For 100G optical transceivers, there are a number of form factors including CFP/CFP2/CFP4, CXP and QSFP28. Among these different 100G form factors, it appears that the market has chosen QSFP28 as the primary form factor for 100G links. Hence, this post will focus on several types of 100G QSFP28 transceivers—100GBASE-SR4 QSFP28 transceiver, 100GBASE-PSM4 QSFP28 transceiver, 100GBASE-LR4 QSFP28 transceiver, and 100GBASE-CWDM4 QSFP28 transceiver.
The 100GBASE-SR4 QSFP28 transceiver is a parallel 100G optical transceiver. It provides increased port density and total system cost savings. This 100G QSFP28 full-duplex optical transceiver offers 4 independent transmit and receive channels, each capable of 25 Gbps operation for an aggregate data rate of 100 Gbps on 100 meters over OM4 MMF. Generally, 100GBASE-SR4 QSFP28 transceiver converts parallel electrical input signals into parallel optical signals by a driven VCSEL array. The transmitter module accepts electrical input signals compatible with CML (common mode logic) levels. All input data signals are differential and internally terminated. The receiver module converts parallel optical input signals via a photo detector array into parallel electrical output signals. The receiver module outputs electrical signals are also voltage compatible with CML levels. All data signals are differential and support a data rates up to 25 Gbps per channel.
The 100GBASE-PSM4 QSFP28 transceiver is a parallel 100G single-mode optical transceiver with an MTP/MPO fiber ribbon connector. It uses 8 fibers (4 transmit and 4 receive), each transmitting at 25 Gbps, resulting in an aggregate data rate of 100 Gbps on 500 meters over SMF. The working principle of 100GBASE-PSM4 QSFP28 transceiver is nearly the same with the 100G QSFP28 SR4 transceiver. The only difference is that PSM4 works over SMF, while SR4 works over OM4 MMF.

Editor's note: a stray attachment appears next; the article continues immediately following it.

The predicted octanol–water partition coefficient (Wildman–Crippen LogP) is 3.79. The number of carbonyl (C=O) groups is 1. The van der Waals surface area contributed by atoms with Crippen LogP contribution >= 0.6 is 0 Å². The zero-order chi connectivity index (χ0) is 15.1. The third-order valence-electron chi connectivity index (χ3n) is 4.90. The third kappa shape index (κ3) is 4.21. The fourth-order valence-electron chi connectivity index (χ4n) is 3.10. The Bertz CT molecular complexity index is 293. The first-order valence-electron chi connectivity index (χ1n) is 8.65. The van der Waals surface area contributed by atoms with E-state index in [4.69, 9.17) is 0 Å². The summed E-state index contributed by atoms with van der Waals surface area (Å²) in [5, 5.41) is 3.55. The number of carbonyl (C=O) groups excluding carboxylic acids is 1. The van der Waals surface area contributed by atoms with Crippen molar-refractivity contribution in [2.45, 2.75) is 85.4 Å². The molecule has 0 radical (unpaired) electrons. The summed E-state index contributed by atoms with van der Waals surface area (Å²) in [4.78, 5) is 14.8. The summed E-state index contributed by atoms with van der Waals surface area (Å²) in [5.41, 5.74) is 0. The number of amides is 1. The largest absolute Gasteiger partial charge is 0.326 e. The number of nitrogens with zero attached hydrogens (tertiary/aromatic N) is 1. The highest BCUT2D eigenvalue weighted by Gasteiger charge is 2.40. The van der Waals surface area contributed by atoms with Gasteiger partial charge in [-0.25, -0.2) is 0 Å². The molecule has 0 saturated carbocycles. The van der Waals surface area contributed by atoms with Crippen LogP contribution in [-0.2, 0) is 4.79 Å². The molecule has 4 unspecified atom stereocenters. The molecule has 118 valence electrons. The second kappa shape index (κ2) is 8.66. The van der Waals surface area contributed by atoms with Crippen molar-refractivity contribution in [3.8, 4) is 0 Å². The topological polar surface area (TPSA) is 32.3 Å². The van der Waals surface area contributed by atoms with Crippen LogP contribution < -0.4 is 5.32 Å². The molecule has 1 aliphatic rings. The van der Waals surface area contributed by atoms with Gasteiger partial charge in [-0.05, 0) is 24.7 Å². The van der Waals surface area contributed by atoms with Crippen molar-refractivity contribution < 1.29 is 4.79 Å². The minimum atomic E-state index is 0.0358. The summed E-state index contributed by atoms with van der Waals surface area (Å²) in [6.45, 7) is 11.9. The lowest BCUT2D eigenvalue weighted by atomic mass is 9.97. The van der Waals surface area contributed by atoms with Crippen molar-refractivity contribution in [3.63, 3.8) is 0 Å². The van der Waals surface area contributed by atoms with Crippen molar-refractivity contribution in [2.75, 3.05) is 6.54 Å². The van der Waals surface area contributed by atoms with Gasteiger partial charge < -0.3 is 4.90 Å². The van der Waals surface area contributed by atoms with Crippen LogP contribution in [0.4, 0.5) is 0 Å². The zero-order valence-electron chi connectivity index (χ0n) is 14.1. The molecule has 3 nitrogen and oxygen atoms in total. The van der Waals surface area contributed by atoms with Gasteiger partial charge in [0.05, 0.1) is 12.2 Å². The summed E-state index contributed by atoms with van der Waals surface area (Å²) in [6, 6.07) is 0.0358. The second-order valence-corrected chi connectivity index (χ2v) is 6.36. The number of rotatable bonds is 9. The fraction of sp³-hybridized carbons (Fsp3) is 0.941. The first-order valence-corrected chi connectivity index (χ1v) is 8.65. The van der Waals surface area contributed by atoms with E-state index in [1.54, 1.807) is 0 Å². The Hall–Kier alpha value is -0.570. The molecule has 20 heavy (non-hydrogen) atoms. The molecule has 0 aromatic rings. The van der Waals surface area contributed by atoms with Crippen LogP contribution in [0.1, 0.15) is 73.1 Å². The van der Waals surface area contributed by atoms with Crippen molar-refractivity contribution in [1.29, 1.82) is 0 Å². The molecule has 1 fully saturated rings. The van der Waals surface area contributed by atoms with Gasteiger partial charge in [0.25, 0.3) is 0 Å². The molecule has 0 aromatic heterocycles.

The 100GBASE-LR4 QSFP28 transceiver converts 4 input channels of 25 Gbps electrical data to 4 channels of LAN WDM optical signals and then multiplexes them into a single channel for 100G optical transmission. On the receiver side, the module demultiplexes a 100G optical input into 4 channels of LAN WDM optical signals and then converts them to 4 output channels of electrical data. The central wavelengths of the 4 LAN WDM channels are 1295.56, 1300.05, 1304.58 and 1309.14 nm as members of the LAN WDM wavelength grid defined in IEEE 802.3ba. The 100GBASE-LR4 QSFP28 transceiver provides superior performance for 100G applications up to 10 km over SMF and compliant to optical interface with IEEE802.3ba 100GBASE-LR4 requirements.
The 100GBASE-CWDM4 QSFP28 transceiver is a full duplex 100G QSFP28 optical transceiver that provides a high-speed link at aggregated data rate of 100 Gbps over 2 km on SMF. The transmitter path converts four lanes of serial electrical data to optical signal. The optical signals from the four lasers are optically multiplexed and coupled to single-mode fiber through an industry standard LC optical connector. The optical signals are engineered to meet the CWDM4 MSA specifications. On the receive side, the four incoming wavelengths are separated by an optical demultiplexer into four separated channels.
This article has introduced the basic information about 100GBASE-SR4 QSFP28 transceiver, 100GBASE-PSM4 QSFP28 transceiver, 100GBASE-LR4 QSFP28 transceiver, and 100GBASE-CWDM4 QSFP28 transceiver. The following table summarizes the differences of these four types of 100G QSFP28 transceivers. You should first make clear each type and then choose the one that best suits your network demands. In addition to the generic ones mentioned in this post, we also have other 100G QSFP28 transceivers compatible with major brands such as Cisco, etc. For the detailed information, you can visit www.fs.com.
|Transceiver Type||Interface||Transmission Distance|
|100G SR4 QSFP28 Transceiver||MTP/MPO-12||100m over 8 MMFs|
|100GBASE-PSM4 QSFP28 Transceiver||MTP/MPO-12||500m over 8 SMFs|
|100G LR4 QSFP28 Transceiver||LC duplex||10km over 2 SMFs|
|100GBASE-CWDM4 QSFP28 Transceiver||LC duplex||2km over 2 SMFs|
Further reading: SFP28 vs. SFP+ vs. QSFP28